Efforts to introduce author rights language into library content licenses have been met with a strong response from the International Association of Scientific, Technical & Medical Publishers (STM). The organization has issued a statement professing that “conflating author rights issues and institutional content licenses serves only to add greater complexity and possible legal uncertainty to such licenses without adding meaningful benefits for authors.”
Library licensing may be an imperfect venue for addressing author rights but this method can also be effective. It offers a workable means for institutions to serve their fundamental educational and research missions by making institutionally based works openly available through repositories. And it reduces the burden on individual authors, who are often not in a position to make changes to their agreements, but want and need to retain some rights.
Many publishers, including some STM members, already extend flexible reuse rights to their authors, allowing for posting in open access repositories. We thank them. The proposals we make here do not require any changes in practice for these publishers. However, some publishers do not offer flexible reuse rights, or offer such rights only as a matter of policy rather than securing them legally through the author’s signed agreement. The effort to include author rights language in library content licenses is an attempt to address these inconsistencies among publishers, to provide a common approach that can simplify highly varied and complex author rights language, and ensure that all authors at our institutions can openly share their work.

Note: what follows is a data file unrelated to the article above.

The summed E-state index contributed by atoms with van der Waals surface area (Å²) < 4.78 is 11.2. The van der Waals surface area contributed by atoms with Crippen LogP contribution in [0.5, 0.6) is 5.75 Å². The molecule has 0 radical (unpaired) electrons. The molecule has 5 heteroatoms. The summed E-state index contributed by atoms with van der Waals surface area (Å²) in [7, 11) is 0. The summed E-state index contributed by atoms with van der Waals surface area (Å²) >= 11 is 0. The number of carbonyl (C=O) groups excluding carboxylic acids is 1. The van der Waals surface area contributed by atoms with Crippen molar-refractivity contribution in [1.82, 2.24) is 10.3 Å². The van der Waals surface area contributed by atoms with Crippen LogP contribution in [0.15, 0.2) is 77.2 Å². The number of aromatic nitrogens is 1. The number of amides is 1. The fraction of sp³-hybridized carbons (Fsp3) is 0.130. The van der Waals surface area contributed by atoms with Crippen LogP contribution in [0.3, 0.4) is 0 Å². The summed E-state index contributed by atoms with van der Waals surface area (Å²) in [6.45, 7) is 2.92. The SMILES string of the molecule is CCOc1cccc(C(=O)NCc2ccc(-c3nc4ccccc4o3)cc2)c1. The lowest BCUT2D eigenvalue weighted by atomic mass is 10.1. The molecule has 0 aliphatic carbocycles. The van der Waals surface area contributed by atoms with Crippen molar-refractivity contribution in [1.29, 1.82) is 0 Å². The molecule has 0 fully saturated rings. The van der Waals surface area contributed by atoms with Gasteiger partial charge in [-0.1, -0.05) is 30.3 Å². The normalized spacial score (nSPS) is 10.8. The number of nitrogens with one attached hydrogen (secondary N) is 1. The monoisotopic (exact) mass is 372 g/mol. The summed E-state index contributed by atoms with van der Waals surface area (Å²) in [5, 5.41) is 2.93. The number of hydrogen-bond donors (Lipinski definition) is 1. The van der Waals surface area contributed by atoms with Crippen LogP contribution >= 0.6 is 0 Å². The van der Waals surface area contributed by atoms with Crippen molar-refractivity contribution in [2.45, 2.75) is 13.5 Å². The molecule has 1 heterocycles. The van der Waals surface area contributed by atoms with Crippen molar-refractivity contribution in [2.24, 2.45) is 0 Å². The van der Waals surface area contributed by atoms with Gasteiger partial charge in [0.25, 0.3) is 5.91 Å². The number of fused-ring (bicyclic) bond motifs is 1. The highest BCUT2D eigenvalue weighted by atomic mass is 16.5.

Until all publishers have changed their practices to allow for flexible reuse and open sharing, we believe it is essential to continue to raise the issues of author rights in new ways and consider new approaches. We see no harm to authors or publishers in this particular method, and hope that our efforts will have the effect of making research publications more widely available to the public.